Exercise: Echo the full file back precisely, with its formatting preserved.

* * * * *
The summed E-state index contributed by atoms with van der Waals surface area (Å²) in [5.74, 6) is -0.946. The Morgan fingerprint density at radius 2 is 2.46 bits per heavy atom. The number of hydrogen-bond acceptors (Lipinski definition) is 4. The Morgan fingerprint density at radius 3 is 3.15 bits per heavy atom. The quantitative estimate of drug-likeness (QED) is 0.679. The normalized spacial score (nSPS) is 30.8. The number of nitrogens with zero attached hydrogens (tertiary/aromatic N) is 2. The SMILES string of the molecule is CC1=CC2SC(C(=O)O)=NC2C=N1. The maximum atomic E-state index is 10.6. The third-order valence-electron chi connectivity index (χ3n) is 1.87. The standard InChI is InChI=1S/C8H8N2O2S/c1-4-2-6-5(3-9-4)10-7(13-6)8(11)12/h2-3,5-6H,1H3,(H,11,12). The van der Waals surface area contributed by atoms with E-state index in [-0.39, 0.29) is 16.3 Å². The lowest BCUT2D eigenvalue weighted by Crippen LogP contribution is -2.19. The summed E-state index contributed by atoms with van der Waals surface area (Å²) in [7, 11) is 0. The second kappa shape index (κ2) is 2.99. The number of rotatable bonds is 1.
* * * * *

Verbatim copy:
The summed E-state index contributed by atoms with van der Waals surface area (Å²) in [5.74, 6) is -0.946. The Morgan fingerprint density at radius 2 is 2.46 bits per heavy atom. The number of hydrogen-bond acceptors (Lipinski definition) is 4. The Morgan fingerprint density at radius 3 is 3.15 bits per heavy atom. The quantitative estimate of drug-likeness (QED) is 0.679. The normalized spacial score (nSPS) is 30.8. The number of nitrogens with zero attached hydrogens (tertiary/aromatic N) is 2. The SMILES string of the molecule is CC1=CC2SC(C(=O)O)=NC2C=N1. The maximum atomic E-state index is 10.6. The third-order valence-electron chi connectivity index (χ3n) is 1.87. The standard InChI is InChI=1S/C8H8N2O2S/c1-4-2-6-5(3-9-4)10-7(13-6)8(11)12/h2-3,5-6H,1H3,(H,11,12). The van der Waals surface area contributed by atoms with E-state index in [-0.39, 0.29) is 16.3 Å². The lowest BCUT2D eigenvalue weighted by Crippen LogP contribution is -2.19. The summed E-state index contributed by atoms with van der Waals surface area (Å²) in [7, 11) is 0. The second kappa shape index (κ2) is 2.99. The number of rotatable bonds is 1.